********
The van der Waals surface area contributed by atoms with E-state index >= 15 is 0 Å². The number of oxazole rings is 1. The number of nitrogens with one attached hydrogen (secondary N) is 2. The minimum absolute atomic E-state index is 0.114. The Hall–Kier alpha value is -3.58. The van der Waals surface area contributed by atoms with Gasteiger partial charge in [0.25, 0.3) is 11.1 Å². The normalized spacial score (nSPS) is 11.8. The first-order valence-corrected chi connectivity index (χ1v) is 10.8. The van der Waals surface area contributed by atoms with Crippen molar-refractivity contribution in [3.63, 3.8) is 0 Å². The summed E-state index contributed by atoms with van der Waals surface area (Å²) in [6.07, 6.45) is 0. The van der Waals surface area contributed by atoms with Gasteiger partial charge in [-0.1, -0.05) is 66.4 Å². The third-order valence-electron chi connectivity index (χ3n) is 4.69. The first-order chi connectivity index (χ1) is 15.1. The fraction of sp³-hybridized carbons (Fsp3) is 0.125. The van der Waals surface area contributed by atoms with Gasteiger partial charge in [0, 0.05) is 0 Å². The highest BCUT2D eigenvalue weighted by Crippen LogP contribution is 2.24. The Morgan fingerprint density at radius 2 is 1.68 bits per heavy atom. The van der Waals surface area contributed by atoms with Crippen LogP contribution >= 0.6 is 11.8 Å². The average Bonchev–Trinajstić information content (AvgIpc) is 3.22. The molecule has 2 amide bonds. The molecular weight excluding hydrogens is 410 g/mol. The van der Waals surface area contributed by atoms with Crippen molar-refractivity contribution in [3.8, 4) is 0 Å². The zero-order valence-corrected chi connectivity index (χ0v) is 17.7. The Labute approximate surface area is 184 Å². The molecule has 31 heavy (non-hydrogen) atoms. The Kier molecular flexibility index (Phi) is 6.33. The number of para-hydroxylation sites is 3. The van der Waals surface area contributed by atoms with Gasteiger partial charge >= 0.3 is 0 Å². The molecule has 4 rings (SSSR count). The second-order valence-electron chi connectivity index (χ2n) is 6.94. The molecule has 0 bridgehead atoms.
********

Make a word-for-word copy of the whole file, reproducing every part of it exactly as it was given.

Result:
The van der Waals surface area contributed by atoms with E-state index >= 15 is 0 Å². The number of oxazole rings is 1. The number of nitrogens with one attached hydrogen (secondary N) is 2. The minimum absolute atomic E-state index is 0.114. The Hall–Kier alpha value is -3.58. The van der Waals surface area contributed by atoms with Gasteiger partial charge in [0.25, 0.3) is 11.1 Å². The normalized spacial score (nSPS) is 11.8. The first-order valence-corrected chi connectivity index (χ1v) is 10.8. The van der Waals surface area contributed by atoms with Crippen molar-refractivity contribution in [3.63, 3.8) is 0 Å². The summed E-state index contributed by atoms with van der Waals surface area (Å²) in [6.07, 6.45) is 0. The van der Waals surface area contributed by atoms with Gasteiger partial charge in [-0.1, -0.05) is 66.4 Å². The third-order valence-electron chi connectivity index (χ3n) is 4.69. The first-order chi connectivity index (χ1) is 15.1. The fraction of sp³-hybridized carbons (Fsp3) is 0.125. The van der Waals surface area contributed by atoms with Gasteiger partial charge in [0, 0.05) is 0 Å². The highest BCUT2D eigenvalue weighted by Crippen LogP contribution is 2.24. The Morgan fingerprint density at radius 2 is 1.68 bits per heavy atom. The van der Waals surface area contributed by atoms with Crippen LogP contribution >= 0.6 is 11.8 Å². The average Bonchev–Trinajstić information content (AvgIpc) is 3.22. The molecule has 2 amide bonds. The molecular weight excluding hydrogens is 410 g/mol. The van der Waals surface area contributed by atoms with Crippen molar-refractivity contribution in [3.8, 4) is 0 Å². The zero-order valence-corrected chi connectivity index (χ0v) is 17.7. The Labute approximate surface area is 184 Å². The molecule has 31 heavy (non-hydrogen) atoms. The Kier molecular flexibility index (Phi) is 6.33. The number of para-hydroxylation sites is 3. The van der Waals surface area contributed by atoms with Gasteiger partial charge >= 0.3 is 0 Å². The molecule has 4 rings (SSSR count). The second-order valence-electron chi connectivity index (χ2n) is 6.94. The molecule has 0 bridgehead atoms.